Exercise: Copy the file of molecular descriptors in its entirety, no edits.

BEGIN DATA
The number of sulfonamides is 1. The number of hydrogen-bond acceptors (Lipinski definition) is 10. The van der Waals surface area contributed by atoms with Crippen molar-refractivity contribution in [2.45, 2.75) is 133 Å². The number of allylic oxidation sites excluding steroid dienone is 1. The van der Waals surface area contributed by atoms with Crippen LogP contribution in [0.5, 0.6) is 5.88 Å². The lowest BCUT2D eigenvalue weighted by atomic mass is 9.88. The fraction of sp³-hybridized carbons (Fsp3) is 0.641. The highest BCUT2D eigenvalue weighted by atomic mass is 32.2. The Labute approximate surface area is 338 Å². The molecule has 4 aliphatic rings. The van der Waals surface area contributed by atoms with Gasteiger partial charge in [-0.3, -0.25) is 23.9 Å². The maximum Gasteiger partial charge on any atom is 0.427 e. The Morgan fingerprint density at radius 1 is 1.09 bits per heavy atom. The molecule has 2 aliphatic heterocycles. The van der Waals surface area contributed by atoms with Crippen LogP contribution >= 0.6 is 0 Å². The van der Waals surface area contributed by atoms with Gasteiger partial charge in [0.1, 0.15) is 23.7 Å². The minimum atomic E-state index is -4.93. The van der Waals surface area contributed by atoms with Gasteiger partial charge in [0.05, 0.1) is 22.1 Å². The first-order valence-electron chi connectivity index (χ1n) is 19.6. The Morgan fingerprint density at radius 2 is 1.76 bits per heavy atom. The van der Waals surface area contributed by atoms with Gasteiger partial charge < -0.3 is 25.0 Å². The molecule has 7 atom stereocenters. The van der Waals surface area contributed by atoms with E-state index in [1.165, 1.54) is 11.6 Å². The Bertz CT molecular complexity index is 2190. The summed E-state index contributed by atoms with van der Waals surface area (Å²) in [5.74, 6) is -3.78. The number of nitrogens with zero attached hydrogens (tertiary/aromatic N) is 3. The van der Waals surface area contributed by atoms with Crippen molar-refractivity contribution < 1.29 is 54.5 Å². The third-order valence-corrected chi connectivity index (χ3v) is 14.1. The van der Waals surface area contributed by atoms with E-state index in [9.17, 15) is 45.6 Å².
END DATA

The number of sulfonamides is 1. The number of hydrogen-bond acceptors (Lipinski definition) is 10. The van der Waals surface area contributed by atoms with Crippen molar-refractivity contribution in [2.45, 2.75) is 133 Å². The number of allylic oxidation sites excluding steroid dienone is 1. The van der Waals surface area contributed by atoms with Crippen LogP contribution in [0.5, 0.6) is 5.88 Å². The lowest BCUT2D eigenvalue weighted by atomic mass is 9.88. The fraction of sp³-hybridized carbons (Fsp3) is 0.641. The highest BCUT2D eigenvalue weighted by atomic mass is 32.2. The Labute approximate surface area is 338 Å². The molecule has 4 aliphatic rings. The van der Waals surface area contributed by atoms with Gasteiger partial charge in [-0.3, -0.25) is 23.9 Å². The maximum Gasteiger partial charge on any atom is 0.427 e. The Morgan fingerprint density at radius 1 is 1.09 bits per heavy atom. The molecule has 2 aliphatic heterocycles. The van der Waals surface area contributed by atoms with Crippen LogP contribution >= 0.6 is 0 Å². The van der Waals surface area contributed by atoms with Gasteiger partial charge in [0.1, 0.15) is 23.7 Å². The minimum atomic E-state index is -4.93. The van der Waals surface area contributed by atoms with Gasteiger partial charge in [0.05, 0.1) is 22.1 Å². The first-order valence-electron chi connectivity index (χ1n) is 19.6. The Morgan fingerprint density at radius 2 is 1.76 bits per heavy atom. The van der Waals surface area contributed by atoms with Gasteiger partial charge < -0.3 is 25.0 Å². The molecule has 7 atom stereocenters. The van der Waals surface area contributed by atoms with E-state index in [1.165, 1.54) is 11.6 Å². The Bertz CT molecular complexity index is 2190. The summed E-state index contributed by atoms with van der Waals surface area (Å²) in [5.74, 6) is -3.78. The number of nitrogens with zero attached hydrogens (tertiary/aromatic N) is 3. The van der Waals surface area contributed by atoms with Crippen molar-refractivity contribution < 1.29 is 54.5 Å². The third-order valence-corrected chi connectivity index (χ3v) is 14.1. The van der Waals surface area contributed by atoms with E-state index in [9.17, 15) is 45.6 Å².